Magazine article Occupational Hazards

Power to the People

Magazine article Occupational Hazards

Power to the People

Article excerpt

Past safety performance is water over the dam for TVA's Fossil and Hydro Power organization as it strives to be the best in the business.

The 5,200 men and women who work for the Fossil and Hydro Power organization of the Tennessee Valley Authority have tamed a mountain wildcat in order to meet the ravenous energy needs of 8 million customers.

Each year, they force billions of gallons of rushing water and millions of tons of coal to surrender their power at 220 electrical generating units spread throughout the Tennessee Valley.

Such work, like the taming of a wildcat, is hazardous. On any given day, employees are exposed to high energy electrical, mechanical and steam exposures. Potential health hazards include asbestos, arsenic in fly ash, flue gases, lead, coal dust, chemicals, radiography operations and heat.

They participate in activities like confined space entry and rescue, cutting and welding, scaffold erection, and excavation and trenching. They face machining hazards, and overhaul bulky, heavy and complex equipment, such as transformers and turbines, at one of the world's largest power service shops. Work is conducted under the constant threat of fire at coal-fired and combustion turbine sites and water engulfment at hydro plants.

Created by an act of Congress in 1933, the Tennessee Valley Authority (TVA) was one of the most massive, innovative projects of its time, and it continues to grow in size and scope of operations.

A benchmarking process several years ago at Fossil and Hydro Power (F&HP) led upper management to the conclusion that the safety program had not grown along with other aspects of the business.

"Management came to the stark realization that other companies were outperforming us in safety," said Kenneth McVay, industrial safety program manager, F&HP. "We did not want to be in the middle. We wanted to be at the top and stay there."

Management recognized, said McVay, that change could only occur if employees were included in the improvement process. To that end, the F&HP Safety Process Improvement Team was formed and included line employees as well as safety personnel and managers. The mandate of the 154-member team: identify performance gaps between F&HP and other top performers; determine the reasons for the differences; and develop and recommend improvements.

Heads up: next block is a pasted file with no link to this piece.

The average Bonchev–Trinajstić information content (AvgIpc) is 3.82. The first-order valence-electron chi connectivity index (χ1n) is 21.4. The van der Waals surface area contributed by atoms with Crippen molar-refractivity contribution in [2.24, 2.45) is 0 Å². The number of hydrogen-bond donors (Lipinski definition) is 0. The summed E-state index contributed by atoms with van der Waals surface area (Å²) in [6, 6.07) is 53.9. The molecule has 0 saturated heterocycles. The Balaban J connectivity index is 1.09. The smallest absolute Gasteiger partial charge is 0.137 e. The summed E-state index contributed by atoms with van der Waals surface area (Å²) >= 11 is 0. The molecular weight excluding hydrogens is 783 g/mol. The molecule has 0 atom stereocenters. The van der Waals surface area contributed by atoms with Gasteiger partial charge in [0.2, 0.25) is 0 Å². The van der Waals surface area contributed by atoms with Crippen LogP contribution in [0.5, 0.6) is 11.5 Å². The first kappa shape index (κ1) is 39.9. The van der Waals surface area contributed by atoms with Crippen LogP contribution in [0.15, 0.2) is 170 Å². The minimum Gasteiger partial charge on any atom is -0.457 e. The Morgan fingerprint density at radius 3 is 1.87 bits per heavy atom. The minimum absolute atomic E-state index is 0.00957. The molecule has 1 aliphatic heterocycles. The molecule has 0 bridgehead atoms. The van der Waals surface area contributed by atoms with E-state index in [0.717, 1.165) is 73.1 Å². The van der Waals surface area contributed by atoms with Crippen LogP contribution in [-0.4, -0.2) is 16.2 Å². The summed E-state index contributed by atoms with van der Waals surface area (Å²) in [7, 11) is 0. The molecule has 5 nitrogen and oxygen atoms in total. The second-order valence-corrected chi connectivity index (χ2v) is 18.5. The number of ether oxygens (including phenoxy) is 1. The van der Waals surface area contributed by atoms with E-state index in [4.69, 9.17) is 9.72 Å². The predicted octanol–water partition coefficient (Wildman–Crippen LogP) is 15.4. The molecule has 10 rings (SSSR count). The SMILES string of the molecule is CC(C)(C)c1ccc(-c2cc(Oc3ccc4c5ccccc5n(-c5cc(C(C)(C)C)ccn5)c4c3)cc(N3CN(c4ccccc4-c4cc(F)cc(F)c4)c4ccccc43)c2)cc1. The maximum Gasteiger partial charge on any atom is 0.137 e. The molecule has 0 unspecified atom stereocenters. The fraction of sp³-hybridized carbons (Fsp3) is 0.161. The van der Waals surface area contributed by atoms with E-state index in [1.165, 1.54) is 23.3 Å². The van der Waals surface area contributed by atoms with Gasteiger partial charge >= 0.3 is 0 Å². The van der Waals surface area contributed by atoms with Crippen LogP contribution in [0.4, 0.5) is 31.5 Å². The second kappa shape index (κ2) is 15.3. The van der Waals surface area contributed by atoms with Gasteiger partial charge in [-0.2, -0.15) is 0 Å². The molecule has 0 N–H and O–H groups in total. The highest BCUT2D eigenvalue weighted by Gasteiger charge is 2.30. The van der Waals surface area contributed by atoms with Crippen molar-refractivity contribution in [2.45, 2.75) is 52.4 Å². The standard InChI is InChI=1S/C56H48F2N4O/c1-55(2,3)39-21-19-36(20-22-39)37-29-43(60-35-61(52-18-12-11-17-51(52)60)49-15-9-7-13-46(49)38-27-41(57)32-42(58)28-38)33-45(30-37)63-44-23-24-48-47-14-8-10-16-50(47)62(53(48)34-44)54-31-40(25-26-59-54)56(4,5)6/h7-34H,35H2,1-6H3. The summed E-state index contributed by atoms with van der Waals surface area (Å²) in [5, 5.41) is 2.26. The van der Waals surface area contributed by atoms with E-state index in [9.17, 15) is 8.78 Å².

As a result of the team's efforts, recordable injuries and illnesses have been reduced by 54 percent and lost-time injuries by almost 64 percent since 1991.

Measuring the Problem

After examining the safety programs and processes of 25 North American utility companies, the team found performance gaps related to senior management involvement in safety programs, employee empowerment, safety and health training, accident and near-miss event investigations, performance assessment, workplace inspections, the safety and health management process and safety staff communication.

Over the years, safety did not have the same focus as production and growth at many TVA operations. When Ed Lindler, a safety specialist with the corporate safety group, joined TVA in the late 1970s, the agency was growing rapidly and in the midst of a huge push to construct nuclear power plants.

In theory, TVA management had always voiced an interest in having a good safety program, said Lindler. "It's like apple pie and motherhood," he noted, "hard to talk against."

In practice however, safety took a backseat to mandates from the Nuclear Regulatory Commission, construction and other challenges, he remembered, leaving many managers with little time or resources to address other areas.

"One manager told me, 'I feel like I am at the small end of a large funnel and most of the time, I get more than a mouthful,'" said Lindler. "I think he put the difficult task of balancing competing priorities pretty well."

The benchmarking program allowed upper management to see how far the company had slipped in safety performance compared to competitors. …

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